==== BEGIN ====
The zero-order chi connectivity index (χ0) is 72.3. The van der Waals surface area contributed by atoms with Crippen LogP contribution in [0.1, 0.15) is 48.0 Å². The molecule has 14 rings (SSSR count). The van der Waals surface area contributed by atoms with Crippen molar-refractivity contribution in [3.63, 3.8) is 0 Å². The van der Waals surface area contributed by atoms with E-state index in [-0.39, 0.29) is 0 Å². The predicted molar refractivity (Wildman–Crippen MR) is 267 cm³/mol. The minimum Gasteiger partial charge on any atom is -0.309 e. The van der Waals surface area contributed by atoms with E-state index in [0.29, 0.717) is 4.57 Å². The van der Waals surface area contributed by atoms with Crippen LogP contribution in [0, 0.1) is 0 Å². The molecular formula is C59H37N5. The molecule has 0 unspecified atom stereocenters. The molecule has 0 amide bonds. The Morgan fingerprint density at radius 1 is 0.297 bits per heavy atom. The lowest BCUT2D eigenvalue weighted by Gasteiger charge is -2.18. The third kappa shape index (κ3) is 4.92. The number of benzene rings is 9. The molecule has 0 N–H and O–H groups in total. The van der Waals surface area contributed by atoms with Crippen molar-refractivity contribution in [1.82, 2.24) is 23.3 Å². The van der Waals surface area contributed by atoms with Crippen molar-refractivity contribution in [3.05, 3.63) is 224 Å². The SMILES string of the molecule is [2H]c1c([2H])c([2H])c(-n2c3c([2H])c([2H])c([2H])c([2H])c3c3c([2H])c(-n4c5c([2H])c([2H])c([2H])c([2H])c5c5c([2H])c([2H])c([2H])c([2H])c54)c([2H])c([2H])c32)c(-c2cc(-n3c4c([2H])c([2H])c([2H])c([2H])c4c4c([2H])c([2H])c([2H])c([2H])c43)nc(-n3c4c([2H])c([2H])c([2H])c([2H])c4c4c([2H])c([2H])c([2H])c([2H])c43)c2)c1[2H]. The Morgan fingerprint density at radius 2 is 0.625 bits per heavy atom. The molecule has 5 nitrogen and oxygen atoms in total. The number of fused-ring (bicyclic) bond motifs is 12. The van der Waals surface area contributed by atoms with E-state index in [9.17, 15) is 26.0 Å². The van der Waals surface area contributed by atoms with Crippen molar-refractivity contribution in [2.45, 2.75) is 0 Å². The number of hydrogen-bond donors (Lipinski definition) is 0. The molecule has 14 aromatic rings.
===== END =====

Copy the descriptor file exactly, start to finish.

The zero-order chi connectivity index (χ0) is 72.3. The van der Waals surface area contributed by atoms with Crippen LogP contribution in [0.1, 0.15) is 48.0 Å². The molecule has 14 rings (SSSR count). The van der Waals surface area contributed by atoms with Crippen molar-refractivity contribution in [3.63, 3.8) is 0 Å². The van der Waals surface area contributed by atoms with E-state index in [-0.39, 0.29) is 0 Å². The predicted molar refractivity (Wildman–Crippen MR) is 267 cm³/mol. The minimum Gasteiger partial charge on any atom is -0.309 e. The van der Waals surface area contributed by atoms with E-state index in [0.29, 0.717) is 4.57 Å². The van der Waals surface area contributed by atoms with Crippen LogP contribution in [0, 0.1) is 0 Å². The molecular formula is C59H37N5. The molecule has 0 unspecified atom stereocenters. The molecule has 0 amide bonds. The Morgan fingerprint density at radius 1 is 0.297 bits per heavy atom. The lowest BCUT2D eigenvalue weighted by Gasteiger charge is -2.18. The third kappa shape index (κ3) is 4.92. The number of benzene rings is 9. The molecule has 0 N–H and O–H groups in total. The van der Waals surface area contributed by atoms with Crippen molar-refractivity contribution in [1.82, 2.24) is 23.3 Å². The van der Waals surface area contributed by atoms with Crippen molar-refractivity contribution in [3.05, 3.63) is 224 Å². The SMILES string of the molecule is [2H]c1c([2H])c([2H])c(-n2c3c([2H])c([2H])c([2H])c([2H])c3c3c([2H])c(-n4c5c([2H])c([2H])c([2H])c([2H])c5c5c([2H])c([2H])c([2H])c([2H])c54)c([2H])c([2H])c32)c(-c2cc(-n3c4c([2H])c([2H])c([2H])c([2H])c4c4c([2H])c([2H])c([2H])c([2H])c43)nc(-n3c4c([2H])c([2H])c([2H])c([2H])c4c4c([2H])c([2H])c([2H])c([2H])c43)c2)c1[2H]. The Morgan fingerprint density at radius 2 is 0.625 bits per heavy atom. The molecule has 5 nitrogen and oxygen atoms in total. The number of fused-ring (bicyclic) bond motifs is 12. The van der Waals surface area contributed by atoms with E-state index in [9.17, 15) is 26.0 Å². The van der Waals surface area contributed by atoms with Crippen molar-refractivity contribution in [2.45, 2.75) is 0 Å². The number of hydrogen-bond donors (Lipinski definition) is 0. The molecule has 14 aromatic rings.